Real Horror: Local Filmmaker Brings the Horrific Crimes of Dean Corll to the Silver Screen

Page 3 of 6

It turned out that Corll's almost-victim Rhonda Williams, who stays in contact with Henley to this day and visits him several times a year, has a Facebook account.

"I doubt anyone has ever realized how I managed to talk Wayne into saving me and killing Dean," she said on the social media site.

"I saw that Rhonda Williams was on Facebook, and I messaged her saying, 'Look...I don't know how I'm supposed to come at you with this, but this is who I am and this is what I'm thinking about doing,'" said Vargas. "'If you want to talk, here's my number.' Wasn't 30 minutes later my phone rang.

"She was very against the film at that time, but after talking with me for a bit, she saw the approach I was taking and started helping me out with it. She pointed out a film called Collectors that I might want to watch that had Wayne in it, and that's how I learned about Rick Staton."

Staton didn't respond to our request for an interview, but finding information about him is not difficult. Creepy...horrifying...ghoulish...opportunistic...evil...those are words that have been used to describe Rick Staton and his influence on the world of serial killers. You've seen how many incarcerated killers seem to be making paintings and selling them? It was Rick Staton who got the ball rolling on that. He travels far and wide, earning the trust of convicted maniacs and encouraging them to begin painting as a way of generating revenue. Some of John Wayne Gacy's paintings that hang in Vargas's house, including a number that are not usually sold as prints, were gifts to him from Staton.

Staton even got Gacy to do a portrait of his two-year-old son. In 1999, he arranged a gallery showing of Henley's artwork in The Heights, an event that drew protestors and media scrutiny, not to mention the wrath of the surviving relatives of Henley and Corll's victims. "It's a kind of deviant celebrity," Staton said in an interview with The Washington Post in 2008, and he claims that the extremes of the crimes of serial murderers help alleviate the mundane sense of death that he deals with in his day job as a funeral director.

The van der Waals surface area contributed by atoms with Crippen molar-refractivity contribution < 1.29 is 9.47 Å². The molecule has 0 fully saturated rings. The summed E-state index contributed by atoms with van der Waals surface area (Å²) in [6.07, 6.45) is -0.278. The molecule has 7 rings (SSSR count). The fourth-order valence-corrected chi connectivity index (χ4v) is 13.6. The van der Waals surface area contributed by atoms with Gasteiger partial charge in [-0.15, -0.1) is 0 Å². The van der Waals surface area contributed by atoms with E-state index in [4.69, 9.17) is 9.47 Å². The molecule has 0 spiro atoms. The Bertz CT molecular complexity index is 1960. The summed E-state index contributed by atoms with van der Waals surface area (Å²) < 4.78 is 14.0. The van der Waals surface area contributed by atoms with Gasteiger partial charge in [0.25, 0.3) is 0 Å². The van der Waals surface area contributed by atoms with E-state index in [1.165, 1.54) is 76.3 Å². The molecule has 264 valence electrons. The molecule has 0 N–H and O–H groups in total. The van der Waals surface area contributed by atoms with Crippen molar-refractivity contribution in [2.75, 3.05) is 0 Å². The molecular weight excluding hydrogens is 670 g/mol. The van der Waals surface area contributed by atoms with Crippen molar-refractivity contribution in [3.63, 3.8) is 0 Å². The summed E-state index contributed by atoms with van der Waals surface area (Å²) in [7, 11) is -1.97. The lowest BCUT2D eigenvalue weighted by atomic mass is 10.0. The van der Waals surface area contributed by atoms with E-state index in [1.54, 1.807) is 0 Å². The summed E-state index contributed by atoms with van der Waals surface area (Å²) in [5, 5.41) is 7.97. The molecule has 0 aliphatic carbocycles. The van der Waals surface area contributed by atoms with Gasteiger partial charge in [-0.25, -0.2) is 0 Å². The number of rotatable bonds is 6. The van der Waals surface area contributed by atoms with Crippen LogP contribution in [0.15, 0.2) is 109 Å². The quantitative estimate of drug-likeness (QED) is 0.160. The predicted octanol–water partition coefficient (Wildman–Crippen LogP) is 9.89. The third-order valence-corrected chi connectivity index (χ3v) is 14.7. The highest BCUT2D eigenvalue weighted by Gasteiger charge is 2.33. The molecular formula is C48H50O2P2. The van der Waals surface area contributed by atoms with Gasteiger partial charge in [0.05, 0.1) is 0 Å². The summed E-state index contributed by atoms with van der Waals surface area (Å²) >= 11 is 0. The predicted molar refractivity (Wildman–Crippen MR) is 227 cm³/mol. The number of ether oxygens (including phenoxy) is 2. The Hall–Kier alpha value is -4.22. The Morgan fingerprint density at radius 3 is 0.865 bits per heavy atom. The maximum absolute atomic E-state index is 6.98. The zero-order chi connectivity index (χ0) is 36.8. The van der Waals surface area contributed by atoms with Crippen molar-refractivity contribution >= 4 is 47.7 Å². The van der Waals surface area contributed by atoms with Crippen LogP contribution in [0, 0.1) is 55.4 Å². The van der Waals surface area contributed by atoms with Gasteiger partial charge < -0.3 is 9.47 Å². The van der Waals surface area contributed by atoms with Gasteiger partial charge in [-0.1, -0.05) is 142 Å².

He has even been known to take soil samples from the shallow graves where victims were initially buried, including by the boat shed where Corll disposed of eight of his victims. News footage of Henley and Brooks leading police to the common grave appears in the film.

Staton also has contacts, rich folks with an interest in the macabre who aren't averse to shelling out a few dollars for projects. Tracking him down wasn't easy; it took a month for Vargas to finally leave him a message, but by the time he did, it wasn't more than half an hour before Staton called Vargas back and began setting up the wheels that would lead to access to Elmer Wayne Henley. Vargas visited Henley every weekend for a solid year, hearing the details of his life.

"I remember it vividly...sitting in that little booth and all of a sudden the door opens and here comes Wayne Henley," said Vargas. "I'd been watching him in news clips and all that stuff. I remember thinking he was a lot shorter than I'd expected. He's a little guy. We sat down, and for the first 15 minutes we talked about politics.

"I asked him the hardest question right off the bat...'How many did you kill?' There's no definitive answer. He looked at me and said, 'Well, Josh, the answer to that's not good.' I said, 'Well, I would imagine.' He said, 'Well, I'll put it to you this way: I'm convicted for six, I know for a fact I remember eight, but I'm pretty sure it's about as high as 13.' That's when I knew he was going to shoot straight with me."

Henley's introduction to Dean Corll was money, plain and simple. He was the oldest in a family of four sons, being raised by a gutsy single mother and his grandma. His father was a good-for-nothing, abusive man who in addition to a steady stream of beatings left Henley's family aching for financial support. Once he even shot at his son Wayne, and upon bailing his father out of jail, Wayne tells him that he never wants to see him again.

As actor Chris Binum wanders through Henley's sullen pre-Corll existence, he might as well be a character in Dazed and Confused, surrounded by drugs, the search for meaning and lots of Led Zeppelin.

Throughout the film he's a kid trying to do the right thing. He sees no worth in staying in school and wants to move on to more hours working at a local convenience store to help out around the house. Just something to keep his family going until he's old enough to enlist in the military.

KEEP THE HOUSTON PRESS FREE... Since we started the Houston Press, it has been defined as the free, independent voice of Houston, and we'd like to keep it that way. With local media under siege, it's more important than ever for us to rally support behind funding our local journalism. You can help by participating in our "I Support" program, allowing us to keep offering readers access to our incisive coverage of local news, food and culture with no paywalls.
Jef Rouner is a contributing writer who covers politics, pop culture, social justice, video games, and online behavior. He is often a professional annoyance to the ignorant and hurtful.
Contact: Jef Rouner